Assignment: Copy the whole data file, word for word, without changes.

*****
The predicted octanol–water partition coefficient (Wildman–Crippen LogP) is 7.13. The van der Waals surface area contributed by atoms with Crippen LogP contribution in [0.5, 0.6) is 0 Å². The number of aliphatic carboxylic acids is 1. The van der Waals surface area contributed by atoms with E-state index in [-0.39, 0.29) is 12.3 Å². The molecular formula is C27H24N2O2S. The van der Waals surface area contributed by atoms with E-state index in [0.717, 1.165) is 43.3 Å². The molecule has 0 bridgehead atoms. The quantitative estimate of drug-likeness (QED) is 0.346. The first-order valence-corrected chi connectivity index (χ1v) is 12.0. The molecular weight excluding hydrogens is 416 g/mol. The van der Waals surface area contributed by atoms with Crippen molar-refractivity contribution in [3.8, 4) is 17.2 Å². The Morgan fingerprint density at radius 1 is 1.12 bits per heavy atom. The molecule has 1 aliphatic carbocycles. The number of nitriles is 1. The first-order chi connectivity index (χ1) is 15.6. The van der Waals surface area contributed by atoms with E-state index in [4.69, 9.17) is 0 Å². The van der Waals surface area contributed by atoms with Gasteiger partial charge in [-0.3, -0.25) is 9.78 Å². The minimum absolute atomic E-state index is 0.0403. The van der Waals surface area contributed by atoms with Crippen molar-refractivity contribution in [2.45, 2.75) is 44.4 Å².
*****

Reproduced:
The predicted octanol–water partition coefficient (Wildman–Crippen LogP) is 7.13. The van der Waals surface area contributed by atoms with Crippen LogP contribution in [0.5, 0.6) is 0 Å². The number of aliphatic carboxylic acids is 1. The van der Waals surface area contributed by atoms with E-state index in [-0.39, 0.29) is 12.3 Å². The molecular formula is C27H24N2O2S. The van der Waals surface area contributed by atoms with E-state index in [0.717, 1.165) is 43.3 Å². The molecule has 0 bridgehead atoms. The quantitative estimate of drug-likeness (QED) is 0.346. The first-order valence-corrected chi connectivity index (χ1v) is 12.0. The molecular weight excluding hydrogens is 416 g/mol. The van der Waals surface area contributed by atoms with Crippen molar-refractivity contribution in [3.8, 4) is 17.2 Å². The Morgan fingerprint density at radius 1 is 1.12 bits per heavy atom. The molecule has 1 aliphatic carbocycles. The number of nitriles is 1. The first-order chi connectivity index (χ1) is 15.6. The van der Waals surface area contributed by atoms with E-state index in [4.69, 9.17) is 0 Å². The van der Waals surface area contributed by atoms with Gasteiger partial charge in [-0.3, -0.25) is 9.78 Å². The minimum absolute atomic E-state index is 0.0403. The van der Waals surface area contributed by atoms with Crippen molar-refractivity contribution in [2.45, 2.75) is 44.4 Å².